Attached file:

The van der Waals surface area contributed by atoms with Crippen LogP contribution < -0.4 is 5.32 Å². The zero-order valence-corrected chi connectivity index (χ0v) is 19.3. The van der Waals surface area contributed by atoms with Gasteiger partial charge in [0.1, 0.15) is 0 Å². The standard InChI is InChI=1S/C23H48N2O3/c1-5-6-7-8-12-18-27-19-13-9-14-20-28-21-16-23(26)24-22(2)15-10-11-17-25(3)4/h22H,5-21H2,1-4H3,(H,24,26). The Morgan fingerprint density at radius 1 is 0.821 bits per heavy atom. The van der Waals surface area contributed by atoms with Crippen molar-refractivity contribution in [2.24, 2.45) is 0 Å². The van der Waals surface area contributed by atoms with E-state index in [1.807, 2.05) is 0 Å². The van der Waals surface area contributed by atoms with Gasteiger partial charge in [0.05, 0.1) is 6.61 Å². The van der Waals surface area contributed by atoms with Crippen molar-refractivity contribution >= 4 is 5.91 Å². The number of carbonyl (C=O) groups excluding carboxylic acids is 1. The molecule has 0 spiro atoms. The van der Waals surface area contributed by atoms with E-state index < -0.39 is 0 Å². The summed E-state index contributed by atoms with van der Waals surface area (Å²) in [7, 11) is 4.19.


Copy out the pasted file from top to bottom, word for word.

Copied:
The van der Waals surface area contributed by atoms with Crippen LogP contribution < -0.4 is 5.32 Å². The zero-order valence-corrected chi connectivity index (χ0v) is 19.3. The van der Waals surface area contributed by atoms with Gasteiger partial charge in [0.1, 0.15) is 0 Å². The standard InChI is InChI=1S/C23H48N2O3/c1-5-6-7-8-12-18-27-19-13-9-14-20-28-21-16-23(26)24-22(2)15-10-11-17-25(3)4/h22H,5-21H2,1-4H3,(H,24,26). The Morgan fingerprint density at radius 1 is 0.821 bits per heavy atom. The van der Waals surface area contributed by atoms with Crippen molar-refractivity contribution in [2.24, 2.45) is 0 Å². The van der Waals surface area contributed by atoms with E-state index in [1.807, 2.05) is 0 Å². The van der Waals surface area contributed by atoms with Gasteiger partial charge in [0.05, 0.1) is 6.61 Å². The van der Waals surface area contributed by atoms with Crippen molar-refractivity contribution >= 4 is 5.91 Å². The number of carbonyl (C=O) groups excluding carboxylic acids is 1. The molecule has 0 spiro atoms. The van der Waals surface area contributed by atoms with E-state index < -0.39 is 0 Å². The summed E-state index contributed by atoms with van der Waals surface area (Å²) in [7, 11) is 4.19.